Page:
This study investigated whether a Chlamydia diagnosis was associated with relationship breakup or physical violence from partners when compared to other attenders at a sexually transmitted infections (STIs) clinic. Patients diagnosed with Chlamydia and who had a regular partner at the time of diagnosis, were contacted 3-12 months later and completed a questionnaire on relationship history. A comparison group of gender-matched non-STI patients were also interviewed. About half of Chlamydia cases (exposed) and non-cases (unexposed) had broken up with their partner since diagnosis (52% vs. 47%; p=0.42), but cases were more likely to have split up within one week of diagnosis (48% vs. 24%; p=0.003), and somewhat more likely to resume the relationship (24% vs. 15%; p=0.24). The prevalence of reported physical violence in the past year was slightly higher in cases than the unexposed group (9% vs. 4%; p=0.09). Cases that saw a health adviser were less likely to report experiencing physical violence than those who had not seen a health adviser (7% vs. 12%: p=0.31). Patients with Chlamydia are more likely to suffer relationship breakup soon after diagnosis than STI clinic attenders without an STI. Health advice should include reassurance about sexual relationships as well as safer sex.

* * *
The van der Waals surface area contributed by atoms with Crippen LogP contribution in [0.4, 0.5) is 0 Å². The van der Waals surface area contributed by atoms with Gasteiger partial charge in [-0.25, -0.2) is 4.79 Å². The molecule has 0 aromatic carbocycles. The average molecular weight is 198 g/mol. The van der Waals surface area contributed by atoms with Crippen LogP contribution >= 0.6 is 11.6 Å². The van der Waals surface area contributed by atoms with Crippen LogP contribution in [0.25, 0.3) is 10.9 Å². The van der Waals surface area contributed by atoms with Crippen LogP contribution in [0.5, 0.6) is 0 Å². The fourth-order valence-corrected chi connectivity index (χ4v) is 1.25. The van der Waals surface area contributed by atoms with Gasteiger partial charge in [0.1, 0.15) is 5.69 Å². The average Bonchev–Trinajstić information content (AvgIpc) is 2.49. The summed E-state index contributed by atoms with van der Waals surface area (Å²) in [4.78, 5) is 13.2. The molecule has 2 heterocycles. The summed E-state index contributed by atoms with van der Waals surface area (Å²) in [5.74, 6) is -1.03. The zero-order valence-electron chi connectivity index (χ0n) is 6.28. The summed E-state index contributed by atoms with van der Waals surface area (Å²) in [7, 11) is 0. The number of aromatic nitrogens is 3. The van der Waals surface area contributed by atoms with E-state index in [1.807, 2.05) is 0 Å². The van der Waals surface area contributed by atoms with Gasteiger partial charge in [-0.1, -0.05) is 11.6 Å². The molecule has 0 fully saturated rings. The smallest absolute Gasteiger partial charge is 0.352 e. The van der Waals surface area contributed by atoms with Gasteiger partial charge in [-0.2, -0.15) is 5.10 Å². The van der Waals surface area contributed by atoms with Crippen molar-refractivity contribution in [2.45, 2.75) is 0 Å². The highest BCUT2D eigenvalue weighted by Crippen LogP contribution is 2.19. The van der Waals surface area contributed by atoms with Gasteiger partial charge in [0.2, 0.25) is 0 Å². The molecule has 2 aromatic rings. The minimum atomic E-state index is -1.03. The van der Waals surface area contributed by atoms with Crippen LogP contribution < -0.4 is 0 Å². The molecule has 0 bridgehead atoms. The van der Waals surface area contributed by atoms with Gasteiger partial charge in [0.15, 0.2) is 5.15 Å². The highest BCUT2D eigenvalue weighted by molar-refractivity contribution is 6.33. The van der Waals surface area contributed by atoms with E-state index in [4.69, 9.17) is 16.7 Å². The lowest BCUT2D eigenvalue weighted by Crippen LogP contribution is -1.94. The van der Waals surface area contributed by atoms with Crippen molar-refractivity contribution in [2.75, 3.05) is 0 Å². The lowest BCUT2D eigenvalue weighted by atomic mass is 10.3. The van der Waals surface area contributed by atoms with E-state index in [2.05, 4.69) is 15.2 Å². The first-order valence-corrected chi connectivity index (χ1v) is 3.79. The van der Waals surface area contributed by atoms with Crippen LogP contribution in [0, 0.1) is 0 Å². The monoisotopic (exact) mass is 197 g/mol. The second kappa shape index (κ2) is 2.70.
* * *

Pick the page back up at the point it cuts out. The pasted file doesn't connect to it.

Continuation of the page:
Keywords: Chlamydia (Chlamydia trachomatis); bacterial disease; diagnosis; heterosexual; relationship breakdown; sexual behaviour; sexually transmitted infections.